The influx of gold diggers into the Transvaal led to tensions with the farmers and the Volksraad (People’s Council) who feared that the foreigners would revoke their autonomy.  The tensions eventually incited the Anglo-Boer War (1899-1902), which the Boer republics lost, thereby leading to their final annexation by the British rulers.  By 1910, the British decided to combine the Cape colony, the two newly acquired Boer republics, and the colony of Natal into the Union of South Africa.

Even though several of the country’s homelands were nominally self-governed, South Africa’s black majority was excluded from virtually all democratic participation in the governing of their state and country during the decades that followed. Segregation policies, to be traced back to 1905 when the British separated public schools along ethnic divisions, were soon to be complemented by discriminating legislation passed by the British controlled government. In 1923, the Pass Laws were adopted, initiating the enactment of Apartheid laws that would taint the country’s history. 

For several decades, a relative status quo was maintained, when in 1948 the freedoms of non-whites were further restricted as political parties led by Afrikaners gained control of the government. The Apartheid system came to an end towards the end of the century through the efforts of State President F.W. de Klerk, Nelson Mandela and others. In 1992, a convincing “yes” in the organized referendum paved way to the democratic elections of 1994, which were to make Mandela the new president of South Africa. In 1999, Jaboc Zuma succeeded Mandela, and is the current President of South Africa. Unfortunately, Nelson Mandela passed away in December 2013.


In recent years, the Afrikaners have continued to play an active role in national politics, aiming to protect their culture and interests. They have continued to prominently put the issue of self-determination on South Africa’s political agenda, as the annexation of the Transvaal and the Orange Free State by the British had left the Afrikaners without their desired autonomous region. Freedom Front Plus currently has four seats in the national parliament. The ANC, however, stays in dominant position after the elections of 2014, with 249 seats.

According to the Freedom Front Plus, the Afrikaner people are experiencing an increasing violation of their cultural, economic and political rights. Especially the latter in considered to be under severe strain, as it is not being reported properly in the media, and as the government pretends to listen, but effectively ignores the Afrikaners. The South African Constitution provides for the right to a cultural life of one’s choice (S.30), for general cultural, religious and linguistic rights (S.31) and for the right to self-determination (S.235).

The South African Parliament has been working for many years on legislation concerning linguistic rights. They have further worked to set up a Commission for the Promotion and Protection of the Rights of Cultural, Religious and Linguistic Communities. Problematically enough, however, parliamentary debates have not resulted in any significant action to be taken. Bills are circulating between departments for many years and end results are minimal. More than 50% of the schools that used Afrikaans as the medium of instruction have been dismantled since 1994, despite the fact that a number of English-medium schools in that area were available and under-utilized. The FFP wants the Pan South African Language Board to be given more power and it wants the government to take a decision on the language bill that has been circulating in parliament for years.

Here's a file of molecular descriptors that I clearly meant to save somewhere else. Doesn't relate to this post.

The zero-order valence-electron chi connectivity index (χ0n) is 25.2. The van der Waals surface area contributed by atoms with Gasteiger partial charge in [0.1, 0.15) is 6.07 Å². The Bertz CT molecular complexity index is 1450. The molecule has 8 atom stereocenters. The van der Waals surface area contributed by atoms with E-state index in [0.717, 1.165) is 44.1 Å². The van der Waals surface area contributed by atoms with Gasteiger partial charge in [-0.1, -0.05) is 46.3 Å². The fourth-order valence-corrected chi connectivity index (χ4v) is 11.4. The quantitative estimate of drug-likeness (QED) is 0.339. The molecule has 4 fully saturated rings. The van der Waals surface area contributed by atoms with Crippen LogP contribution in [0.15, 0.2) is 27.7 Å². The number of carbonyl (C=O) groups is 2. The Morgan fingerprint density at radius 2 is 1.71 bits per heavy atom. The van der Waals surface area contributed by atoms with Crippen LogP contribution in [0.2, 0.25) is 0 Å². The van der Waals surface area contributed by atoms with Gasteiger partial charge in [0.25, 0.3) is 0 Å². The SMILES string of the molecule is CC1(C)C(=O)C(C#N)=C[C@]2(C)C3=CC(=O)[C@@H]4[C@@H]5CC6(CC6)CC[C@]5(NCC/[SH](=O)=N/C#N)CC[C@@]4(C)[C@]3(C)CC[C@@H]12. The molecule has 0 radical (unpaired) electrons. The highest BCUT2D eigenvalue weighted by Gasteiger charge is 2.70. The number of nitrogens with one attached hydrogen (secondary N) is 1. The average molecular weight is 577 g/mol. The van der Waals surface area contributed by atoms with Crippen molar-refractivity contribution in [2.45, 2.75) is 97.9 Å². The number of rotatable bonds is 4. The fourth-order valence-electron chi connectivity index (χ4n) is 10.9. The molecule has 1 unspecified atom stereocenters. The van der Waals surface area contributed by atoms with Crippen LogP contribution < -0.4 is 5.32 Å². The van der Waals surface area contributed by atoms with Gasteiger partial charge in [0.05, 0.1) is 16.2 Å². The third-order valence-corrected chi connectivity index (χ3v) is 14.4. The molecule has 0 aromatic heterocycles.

Moreover, hate crimes against Afrikaners have not declined since 2012. The murder rate of the entire South African population is still 31 per 100,000. However, the murder rate of (Afrikaner) farmers is four times higher. According to the Institute of Security Studies, the farm murder rate in 2013 was 120 per 100,000. The numbers of Transvaal Agricultural Union, the numbers in 2013 were a bit higher, namely 130 per 100,000. This makes the murder rate in South Africa one of the highest in the world.

The Freedom Front Plus has been active in South African politics at all levels, aiming to defend the political, cultural and economic rights of the Afrikaners. The eventual objective of the party is to work towards self-determination for the Afrikaners within the South African constitution. In their view this constitution should be interpreted in such a way that it would provide for regional autonomy of all groups that wish self-government. The Freedom Front Plus further claims community rights. 


Although Afrikaans and Dutch are mutually intelligible up until today, the former has undergone a highly interesting transformation ever since the Dutch settlers came to the Cape. Unlike the Dutch spoken in the Netherlands, the language of the settlers was strongly influenced by languages spoken by slaves, as well as by the languages of other settlers and of distinct indigenous peoples. Over the years, Portuguese, English and Zulu, amongst others, have had profound impacts on the pronunciation and the morphology of the language. Vocabulary and syntax would change at a slower pace, and have remained very close to Dutch over time. Today, Afrikaans is one of the eleven official languages of South Africa. 

Religion has played an important role for the Afrikaners throughout history. Up until today, a large portion of the population attends church on a regular basis and is member of a Calvinist church. In recent years, the influence of religion on the life of the Afrikaners has been waning slowly, yet it remains of great importance to many. 



Freedom Front Plus:

Afrikaans language and culture organization:

Afrikaner youth movement Die Voortrekkers: